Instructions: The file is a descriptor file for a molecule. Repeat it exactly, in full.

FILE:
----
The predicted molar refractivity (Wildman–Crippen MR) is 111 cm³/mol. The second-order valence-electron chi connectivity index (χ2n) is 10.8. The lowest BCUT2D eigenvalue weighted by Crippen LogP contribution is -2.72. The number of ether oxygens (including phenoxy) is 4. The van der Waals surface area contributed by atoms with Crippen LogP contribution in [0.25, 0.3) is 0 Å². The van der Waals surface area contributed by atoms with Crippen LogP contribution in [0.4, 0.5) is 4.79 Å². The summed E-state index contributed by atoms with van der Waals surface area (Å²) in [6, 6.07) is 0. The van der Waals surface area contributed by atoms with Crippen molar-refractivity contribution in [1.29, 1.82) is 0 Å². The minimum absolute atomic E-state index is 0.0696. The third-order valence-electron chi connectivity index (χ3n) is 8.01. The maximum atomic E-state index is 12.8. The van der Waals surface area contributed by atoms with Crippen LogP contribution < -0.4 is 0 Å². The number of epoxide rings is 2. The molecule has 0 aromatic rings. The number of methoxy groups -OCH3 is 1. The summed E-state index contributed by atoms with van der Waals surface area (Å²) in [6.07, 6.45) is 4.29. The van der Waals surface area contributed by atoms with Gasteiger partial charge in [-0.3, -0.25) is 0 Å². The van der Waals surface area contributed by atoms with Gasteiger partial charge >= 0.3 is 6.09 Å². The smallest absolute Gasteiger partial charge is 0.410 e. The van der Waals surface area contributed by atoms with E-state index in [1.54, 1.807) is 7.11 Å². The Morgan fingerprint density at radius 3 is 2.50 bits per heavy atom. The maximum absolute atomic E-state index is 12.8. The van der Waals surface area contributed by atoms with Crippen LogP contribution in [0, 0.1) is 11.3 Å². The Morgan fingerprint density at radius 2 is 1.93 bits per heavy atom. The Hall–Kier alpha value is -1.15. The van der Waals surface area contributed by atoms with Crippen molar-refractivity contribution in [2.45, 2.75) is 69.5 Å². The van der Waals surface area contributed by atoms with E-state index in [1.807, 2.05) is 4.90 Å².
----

The predicted molar refractivity (Wildman–Crippen MR) is 111 cm³/mol. The second-order valence-electron chi connectivity index (χ2n) is 10.8. The lowest BCUT2D eigenvalue weighted by Crippen LogP contribution is -2.72. The number of ether oxygens (including phenoxy) is 4. The van der Waals surface area contributed by atoms with Crippen LogP contribution in [0.25, 0.3) is 0 Å². The van der Waals surface area contributed by atoms with Crippen LogP contribution in [0.4, 0.5) is 4.79 Å². The summed E-state index contributed by atoms with van der Waals surface area (Å²) in [6, 6.07) is 0. The van der Waals surface area contributed by atoms with Crippen molar-refractivity contribution in [1.29, 1.82) is 0 Å². The minimum absolute atomic E-state index is 0.0696. The third-order valence-electron chi connectivity index (χ3n) is 8.01. The maximum atomic E-state index is 12.8. The van der Waals surface area contributed by atoms with Crippen LogP contribution < -0.4 is 0 Å². The number of epoxide rings is 2. The molecule has 0 aromatic rings. The number of methoxy groups -OCH3 is 1. The summed E-state index contributed by atoms with van der Waals surface area (Å²) in [6.07, 6.45) is 4.29. The van der Waals surface area contributed by atoms with Gasteiger partial charge in [-0.3, -0.25) is 0 Å². The van der Waals surface area contributed by atoms with Gasteiger partial charge >= 0.3 is 6.09 Å². The smallest absolute Gasteiger partial charge is 0.410 e. The van der Waals surface area contributed by atoms with E-state index in [1.54, 1.807) is 7.11 Å². The Morgan fingerprint density at radius 3 is 2.50 bits per heavy atom. The maximum absolute atomic E-state index is 12.8. The van der Waals surface area contributed by atoms with Crippen LogP contribution in [0, 0.1) is 11.3 Å². The Morgan fingerprint density at radius 2 is 1.93 bits per heavy atom. The Hall–Kier alpha value is -1.15. The van der Waals surface area contributed by atoms with Crippen molar-refractivity contribution in [2.45, 2.75) is 69.5 Å². The van der Waals surface area contributed by atoms with E-state index in [1.807, 2.05) is 4.90 Å².